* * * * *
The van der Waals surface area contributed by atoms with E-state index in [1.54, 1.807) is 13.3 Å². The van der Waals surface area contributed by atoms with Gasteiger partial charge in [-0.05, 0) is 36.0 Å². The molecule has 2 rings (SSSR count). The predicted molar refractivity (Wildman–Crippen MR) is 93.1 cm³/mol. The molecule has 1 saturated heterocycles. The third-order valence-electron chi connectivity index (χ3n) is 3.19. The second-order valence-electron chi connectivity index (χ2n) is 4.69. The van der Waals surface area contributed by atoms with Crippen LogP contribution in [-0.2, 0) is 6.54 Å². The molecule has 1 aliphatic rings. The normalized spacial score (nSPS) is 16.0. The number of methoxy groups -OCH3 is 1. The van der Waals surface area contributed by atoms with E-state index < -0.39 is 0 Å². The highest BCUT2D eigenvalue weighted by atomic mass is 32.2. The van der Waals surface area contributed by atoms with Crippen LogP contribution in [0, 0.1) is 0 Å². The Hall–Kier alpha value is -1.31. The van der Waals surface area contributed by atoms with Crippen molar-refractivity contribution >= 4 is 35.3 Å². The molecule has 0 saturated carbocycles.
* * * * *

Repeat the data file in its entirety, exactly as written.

The van der Waals surface area contributed by atoms with E-state index in [1.54, 1.807) is 13.3 Å². The van der Waals surface area contributed by atoms with Gasteiger partial charge in [-0.05, 0) is 36.0 Å². The molecule has 2 rings (SSSR count). The predicted molar refractivity (Wildman–Crippen MR) is 93.1 cm³/mol. The molecule has 1 saturated heterocycles. The third-order valence-electron chi connectivity index (χ3n) is 3.19. The second-order valence-electron chi connectivity index (χ2n) is 4.69. The van der Waals surface area contributed by atoms with Crippen LogP contribution in [-0.2, 0) is 6.54 Å². The molecule has 1 aliphatic rings. The normalized spacial score (nSPS) is 16.0. The number of methoxy groups -OCH3 is 1. The van der Waals surface area contributed by atoms with E-state index < -0.39 is 0 Å². The highest BCUT2D eigenvalue weighted by atomic mass is 32.2. The van der Waals surface area contributed by atoms with Crippen LogP contribution in [0, 0.1) is 0 Å². The Hall–Kier alpha value is -1.31. The van der Waals surface area contributed by atoms with Crippen molar-refractivity contribution >= 4 is 35.3 Å². The molecule has 0 saturated carbocycles.